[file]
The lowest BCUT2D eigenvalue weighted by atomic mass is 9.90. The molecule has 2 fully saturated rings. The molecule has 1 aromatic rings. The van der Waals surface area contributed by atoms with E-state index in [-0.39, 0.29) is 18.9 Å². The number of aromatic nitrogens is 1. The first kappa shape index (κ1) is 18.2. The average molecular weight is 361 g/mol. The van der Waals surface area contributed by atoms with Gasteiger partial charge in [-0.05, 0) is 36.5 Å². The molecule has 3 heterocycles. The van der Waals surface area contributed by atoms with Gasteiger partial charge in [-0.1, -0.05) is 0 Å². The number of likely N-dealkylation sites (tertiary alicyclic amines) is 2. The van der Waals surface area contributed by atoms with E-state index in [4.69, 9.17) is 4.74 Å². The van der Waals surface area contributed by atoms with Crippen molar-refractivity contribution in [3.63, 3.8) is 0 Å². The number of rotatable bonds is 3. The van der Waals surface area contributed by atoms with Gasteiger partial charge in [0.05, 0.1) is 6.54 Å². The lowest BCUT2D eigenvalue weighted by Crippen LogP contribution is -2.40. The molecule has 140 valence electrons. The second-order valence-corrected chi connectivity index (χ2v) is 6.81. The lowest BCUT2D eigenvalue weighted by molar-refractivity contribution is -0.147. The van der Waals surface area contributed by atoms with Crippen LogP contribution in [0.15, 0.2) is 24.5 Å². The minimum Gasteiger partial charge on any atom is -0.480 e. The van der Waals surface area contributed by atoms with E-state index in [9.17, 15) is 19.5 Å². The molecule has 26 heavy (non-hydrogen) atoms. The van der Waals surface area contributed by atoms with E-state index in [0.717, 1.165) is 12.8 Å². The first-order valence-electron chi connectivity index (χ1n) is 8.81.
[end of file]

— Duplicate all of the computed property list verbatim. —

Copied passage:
The lowest BCUT2D eigenvalue weighted by atomic mass is 9.90. The molecule has 2 fully saturated rings. The molecule has 1 aromatic rings. The van der Waals surface area contributed by atoms with E-state index in [-0.39, 0.29) is 18.9 Å². The number of aromatic nitrogens is 1. The first kappa shape index (κ1) is 18.2. The average molecular weight is 361 g/mol. The van der Waals surface area contributed by atoms with Gasteiger partial charge in [-0.05, 0) is 36.5 Å². The molecule has 3 heterocycles. The van der Waals surface area contributed by atoms with Gasteiger partial charge in [-0.1, -0.05) is 0 Å². The number of likely N-dealkylation sites (tertiary alicyclic amines) is 2. The van der Waals surface area contributed by atoms with E-state index in [4.69, 9.17) is 4.74 Å². The van der Waals surface area contributed by atoms with Crippen molar-refractivity contribution in [3.63, 3.8) is 0 Å². The number of rotatable bonds is 3. The van der Waals surface area contributed by atoms with Gasteiger partial charge in [0.05, 0.1) is 6.54 Å². The lowest BCUT2D eigenvalue weighted by Crippen LogP contribution is -2.40. The molecule has 140 valence electrons. The second-order valence-corrected chi connectivity index (χ2v) is 6.81. The lowest BCUT2D eigenvalue weighted by molar-refractivity contribution is -0.147. The van der Waals surface area contributed by atoms with Crippen LogP contribution in [0.15, 0.2) is 24.5 Å². The minimum Gasteiger partial charge on any atom is -0.480 e. The van der Waals surface area contributed by atoms with E-state index in [9.17, 15) is 19.5 Å². The molecule has 26 heavy (non-hydrogen) atoms. The van der Waals surface area contributed by atoms with E-state index in [0.717, 1.165) is 12.8 Å². The first-order valence-electron chi connectivity index (χ1n) is 8.81.